ASKING THE RIGHT QUESTIONS

The following article appeared in the Scottsdale Tribune 

By Amanda Keim
Tribune 

Students have a lot of power in the classroom: They can change the way their teachers teach just by asking the right questions. That's the message Victoria Olivadoti, a California teacher who operates the Web site http://www.homeworkdoc.com/, had for Scottsdale students last week. The Scottsdale Supporters of the Gifted asked Olivadoti to town to share some of her classroom strategies. 

MISTAKES SHOULDN'T BE SCARY

Don't think of a mistake as something bad, Olivadoti said. Instead, think of it as something you don't know. A lot of students are afraid to ask questions because they're afraid their classmates or teacher will think they're stupid. But students who ask questions do classmates a favor, Olivadoti said. Chances are at least one other person in the class wants to know the same information.


ASK FOR HELP

When parents help students with homework, the assignment may turn out well, but that doesn't help the teacher spot problems. When teachers see a complete, correct assignment, they assume the student understands the concept, Olivadoti said. But when students ask where they went wrong or if the material can be presented in a different way, teachers know they have more work to do. "Some of the most important information I get is from children telling me they don't know," Olivadoti said.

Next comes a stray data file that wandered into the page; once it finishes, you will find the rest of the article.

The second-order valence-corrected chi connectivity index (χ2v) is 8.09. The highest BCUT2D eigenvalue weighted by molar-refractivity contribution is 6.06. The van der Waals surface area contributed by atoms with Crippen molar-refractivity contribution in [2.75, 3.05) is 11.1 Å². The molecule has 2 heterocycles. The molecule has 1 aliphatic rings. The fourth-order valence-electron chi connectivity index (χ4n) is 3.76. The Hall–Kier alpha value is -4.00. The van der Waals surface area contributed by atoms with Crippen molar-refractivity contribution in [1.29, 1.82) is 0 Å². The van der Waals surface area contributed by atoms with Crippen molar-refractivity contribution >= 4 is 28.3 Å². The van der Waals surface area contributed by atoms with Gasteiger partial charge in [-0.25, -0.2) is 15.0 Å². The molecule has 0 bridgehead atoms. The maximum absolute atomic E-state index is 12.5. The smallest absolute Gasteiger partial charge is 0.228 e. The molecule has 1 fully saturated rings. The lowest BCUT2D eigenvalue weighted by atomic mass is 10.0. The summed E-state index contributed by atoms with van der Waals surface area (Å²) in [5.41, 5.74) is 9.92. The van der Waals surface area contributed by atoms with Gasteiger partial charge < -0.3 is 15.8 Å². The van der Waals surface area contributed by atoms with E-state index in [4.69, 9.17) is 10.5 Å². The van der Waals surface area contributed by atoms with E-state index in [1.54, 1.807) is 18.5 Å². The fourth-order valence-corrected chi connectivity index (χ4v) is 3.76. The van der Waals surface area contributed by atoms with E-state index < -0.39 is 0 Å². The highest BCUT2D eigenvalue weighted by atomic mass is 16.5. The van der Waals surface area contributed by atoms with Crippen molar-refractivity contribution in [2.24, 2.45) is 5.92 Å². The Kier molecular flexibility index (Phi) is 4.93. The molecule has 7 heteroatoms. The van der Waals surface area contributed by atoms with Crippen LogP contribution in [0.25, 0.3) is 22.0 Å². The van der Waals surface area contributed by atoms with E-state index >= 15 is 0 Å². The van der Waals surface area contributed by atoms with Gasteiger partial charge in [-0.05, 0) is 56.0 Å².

STAY FOCUSED

It's easy to pay attention to a subject you like; it's the subjects students don't like that make their minds wander. Olivadoti offers several ways to pay more attention to dull subjects: 

• Ask about the test. You'll need different information if the test is multiple choice, essay or fill-in-the-blank. 
Tell the teacher you'll get the most out of the unit if you know what you'll have to do at the end of the chapter. 

• Stay positive. If you think you'll do poorly, your brain will help that become a reality - and filter out information. 
Thinking you will do well will help you remember more. 

• Squeeze something. If you start feeling sluggish, squeezing something like a stress ball will help get the blood flowing. 
Sitting at the edge of your seat or chewing on something can have the same effect. If gum isn't allowed, Olivadoti said, chewing on clean aquarium tubing works well too. 

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